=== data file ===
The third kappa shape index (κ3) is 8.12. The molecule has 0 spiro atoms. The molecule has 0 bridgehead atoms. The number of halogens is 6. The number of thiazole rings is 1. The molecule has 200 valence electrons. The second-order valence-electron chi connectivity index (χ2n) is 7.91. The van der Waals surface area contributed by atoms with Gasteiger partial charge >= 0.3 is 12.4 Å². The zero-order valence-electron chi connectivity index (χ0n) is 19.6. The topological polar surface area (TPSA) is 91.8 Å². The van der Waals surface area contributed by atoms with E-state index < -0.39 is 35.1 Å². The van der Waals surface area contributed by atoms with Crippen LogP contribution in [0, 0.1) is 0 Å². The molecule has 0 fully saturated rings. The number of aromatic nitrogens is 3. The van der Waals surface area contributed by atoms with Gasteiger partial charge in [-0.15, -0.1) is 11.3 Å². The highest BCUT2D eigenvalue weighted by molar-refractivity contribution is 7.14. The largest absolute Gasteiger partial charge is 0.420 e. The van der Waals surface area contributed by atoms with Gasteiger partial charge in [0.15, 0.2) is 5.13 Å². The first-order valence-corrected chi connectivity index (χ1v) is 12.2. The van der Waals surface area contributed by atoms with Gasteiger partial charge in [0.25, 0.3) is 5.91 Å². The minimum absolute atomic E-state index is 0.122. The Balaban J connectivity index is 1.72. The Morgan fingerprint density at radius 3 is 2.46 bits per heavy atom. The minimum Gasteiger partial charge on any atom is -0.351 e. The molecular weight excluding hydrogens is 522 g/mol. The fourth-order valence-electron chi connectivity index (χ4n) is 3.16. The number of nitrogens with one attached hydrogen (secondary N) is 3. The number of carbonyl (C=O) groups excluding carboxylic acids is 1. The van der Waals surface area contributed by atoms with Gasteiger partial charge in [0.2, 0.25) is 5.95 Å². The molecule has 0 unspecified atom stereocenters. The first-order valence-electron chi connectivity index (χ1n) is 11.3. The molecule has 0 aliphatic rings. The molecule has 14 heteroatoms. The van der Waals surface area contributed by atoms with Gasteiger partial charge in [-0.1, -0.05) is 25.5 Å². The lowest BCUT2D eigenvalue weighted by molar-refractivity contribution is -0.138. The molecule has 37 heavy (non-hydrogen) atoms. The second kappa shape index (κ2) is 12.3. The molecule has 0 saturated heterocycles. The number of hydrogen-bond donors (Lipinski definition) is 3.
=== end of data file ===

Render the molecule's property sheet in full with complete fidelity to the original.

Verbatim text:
The third kappa shape index (κ3) is 8.12. The molecule has 0 spiro atoms. The molecule has 0 bridgehead atoms. The number of halogens is 6. The number of thiazole rings is 1. The molecule has 200 valence electrons. The second-order valence-electron chi connectivity index (χ2n) is 7.91. The van der Waals surface area contributed by atoms with Gasteiger partial charge >= 0.3 is 12.4 Å². The zero-order valence-electron chi connectivity index (χ0n) is 19.6. The topological polar surface area (TPSA) is 91.8 Å². The van der Waals surface area contributed by atoms with E-state index < -0.39 is 35.1 Å². The van der Waals surface area contributed by atoms with Crippen LogP contribution in [0, 0.1) is 0 Å². The molecule has 0 fully saturated rings. The number of aromatic nitrogens is 3. The van der Waals surface area contributed by atoms with Gasteiger partial charge in [-0.15, -0.1) is 11.3 Å². The highest BCUT2D eigenvalue weighted by molar-refractivity contribution is 7.14. The largest absolute Gasteiger partial charge is 0.420 e. The van der Waals surface area contributed by atoms with Gasteiger partial charge in [0.15, 0.2) is 5.13 Å². The first-order valence-corrected chi connectivity index (χ1v) is 12.2. The van der Waals surface area contributed by atoms with Gasteiger partial charge in [0.25, 0.3) is 5.91 Å². The minimum absolute atomic E-state index is 0.122. The Balaban J connectivity index is 1.72. The Morgan fingerprint density at radius 3 is 2.46 bits per heavy atom. The minimum Gasteiger partial charge on any atom is -0.351 e. The molecular weight excluding hydrogens is 522 g/mol. The fourth-order valence-electron chi connectivity index (χ4n) is 3.16. The number of nitrogens with one attached hydrogen (secondary N) is 3. The number of carbonyl (C=O) groups excluding carboxylic acids is 1. The van der Waals surface area contributed by atoms with Gasteiger partial charge in [0.2, 0.25) is 5.95 Å². The molecule has 0 unspecified atom stereocenters. The first-order valence-electron chi connectivity index (χ1n) is 11.3. The molecule has 0 aliphatic rings. The molecule has 14 heteroatoms. The van der Waals surface area contributed by atoms with Gasteiger partial charge in [-0.1, -0.05) is 25.5 Å². The lowest BCUT2D eigenvalue weighted by molar-refractivity contribution is -0.138. The molecule has 37 heavy (non-hydrogen) atoms. The second kappa shape index (κ2) is 12.3. The molecule has 0 saturated heterocycles. The number of hydrogen-bond donors (Lipinski definition) is 3.